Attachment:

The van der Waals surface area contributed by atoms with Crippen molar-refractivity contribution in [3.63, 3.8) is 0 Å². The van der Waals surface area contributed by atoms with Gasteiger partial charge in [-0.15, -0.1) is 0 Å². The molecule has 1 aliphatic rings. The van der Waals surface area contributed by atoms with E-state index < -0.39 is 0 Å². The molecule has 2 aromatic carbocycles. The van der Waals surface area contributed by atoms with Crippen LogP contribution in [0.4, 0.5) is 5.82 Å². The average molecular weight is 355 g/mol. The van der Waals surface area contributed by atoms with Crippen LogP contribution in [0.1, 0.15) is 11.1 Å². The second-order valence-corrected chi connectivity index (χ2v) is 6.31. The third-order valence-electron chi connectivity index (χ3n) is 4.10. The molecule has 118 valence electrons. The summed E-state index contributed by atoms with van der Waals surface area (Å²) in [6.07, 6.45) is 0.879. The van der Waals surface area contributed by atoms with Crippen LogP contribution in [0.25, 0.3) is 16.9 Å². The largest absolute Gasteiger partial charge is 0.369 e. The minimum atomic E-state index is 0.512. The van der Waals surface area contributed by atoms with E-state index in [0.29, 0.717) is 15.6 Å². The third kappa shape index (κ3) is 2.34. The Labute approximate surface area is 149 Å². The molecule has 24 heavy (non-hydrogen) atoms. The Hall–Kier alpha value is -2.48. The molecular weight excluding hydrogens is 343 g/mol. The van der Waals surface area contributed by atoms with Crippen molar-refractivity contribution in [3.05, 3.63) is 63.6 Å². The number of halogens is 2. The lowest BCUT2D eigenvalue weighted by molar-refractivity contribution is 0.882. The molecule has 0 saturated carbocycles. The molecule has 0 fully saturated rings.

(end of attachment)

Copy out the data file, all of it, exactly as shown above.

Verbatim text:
The van der Waals surface area contributed by atoms with Crippen molar-refractivity contribution in [3.63, 3.8) is 0 Å². The van der Waals surface area contributed by atoms with Gasteiger partial charge in [-0.15, -0.1) is 0 Å². The molecule has 1 aliphatic rings. The van der Waals surface area contributed by atoms with E-state index < -0.39 is 0 Å². The molecule has 2 aromatic carbocycles. The van der Waals surface area contributed by atoms with Crippen LogP contribution in [0.4, 0.5) is 5.82 Å². The average molecular weight is 355 g/mol. The van der Waals surface area contributed by atoms with Crippen LogP contribution in [0.1, 0.15) is 11.1 Å². The second-order valence-corrected chi connectivity index (χ2v) is 6.31. The third-order valence-electron chi connectivity index (χ3n) is 4.10. The molecule has 118 valence electrons. The summed E-state index contributed by atoms with van der Waals surface area (Å²) in [6.07, 6.45) is 0.879. The van der Waals surface area contributed by atoms with Crippen LogP contribution in [0.25, 0.3) is 16.9 Å². The largest absolute Gasteiger partial charge is 0.369 e. The minimum atomic E-state index is 0.512. The van der Waals surface area contributed by atoms with E-state index in [0.29, 0.717) is 15.6 Å². The third kappa shape index (κ3) is 2.34. The Labute approximate surface area is 149 Å². The molecule has 24 heavy (non-hydrogen) atoms. The Hall–Kier alpha value is -2.48. The molecular weight excluding hydrogens is 343 g/mol. The van der Waals surface area contributed by atoms with Crippen molar-refractivity contribution in [3.05, 3.63) is 63.6 Å². The number of halogens is 2. The lowest BCUT2D eigenvalue weighted by molar-refractivity contribution is 0.882. The molecule has 0 saturated carbocycles. The molecule has 0 fully saturated rings.